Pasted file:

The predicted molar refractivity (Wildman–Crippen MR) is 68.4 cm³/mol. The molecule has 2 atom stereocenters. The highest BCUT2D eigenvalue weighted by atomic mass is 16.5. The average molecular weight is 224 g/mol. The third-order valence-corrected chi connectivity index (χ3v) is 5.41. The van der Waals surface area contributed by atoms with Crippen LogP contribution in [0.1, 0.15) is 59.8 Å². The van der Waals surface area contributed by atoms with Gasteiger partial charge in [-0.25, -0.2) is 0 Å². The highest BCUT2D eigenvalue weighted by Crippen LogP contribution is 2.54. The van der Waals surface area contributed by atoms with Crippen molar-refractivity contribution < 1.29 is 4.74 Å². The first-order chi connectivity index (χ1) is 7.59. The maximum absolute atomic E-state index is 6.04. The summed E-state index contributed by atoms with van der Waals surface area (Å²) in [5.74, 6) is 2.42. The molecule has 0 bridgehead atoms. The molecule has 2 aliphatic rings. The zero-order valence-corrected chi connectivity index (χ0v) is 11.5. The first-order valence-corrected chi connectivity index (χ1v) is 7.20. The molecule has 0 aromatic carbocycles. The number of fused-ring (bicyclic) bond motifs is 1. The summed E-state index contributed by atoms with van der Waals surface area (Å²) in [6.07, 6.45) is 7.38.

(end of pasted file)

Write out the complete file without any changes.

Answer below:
The predicted molar refractivity (Wildman–Crippen MR) is 68.4 cm³/mol. The molecule has 2 atom stereocenters. The highest BCUT2D eigenvalue weighted by atomic mass is 16.5. The average molecular weight is 224 g/mol. The third-order valence-corrected chi connectivity index (χ3v) is 5.41. The van der Waals surface area contributed by atoms with Crippen LogP contribution in [0.1, 0.15) is 59.8 Å². The van der Waals surface area contributed by atoms with Gasteiger partial charge in [-0.25, -0.2) is 0 Å². The highest BCUT2D eigenvalue weighted by Crippen LogP contribution is 2.54. The van der Waals surface area contributed by atoms with Crippen molar-refractivity contribution < 1.29 is 4.74 Å². The first-order chi connectivity index (χ1) is 7.59. The maximum absolute atomic E-state index is 6.04. The summed E-state index contributed by atoms with van der Waals surface area (Å²) in [5.74, 6) is 2.42. The molecule has 0 bridgehead atoms. The molecule has 2 aliphatic rings. The zero-order valence-corrected chi connectivity index (χ0v) is 11.5. The first-order valence-corrected chi connectivity index (χ1v) is 7.20. The molecule has 0 aromatic carbocycles. The number of fused-ring (bicyclic) bond motifs is 1. The summed E-state index contributed by atoms with van der Waals surface area (Å²) in [6.07, 6.45) is 7.38.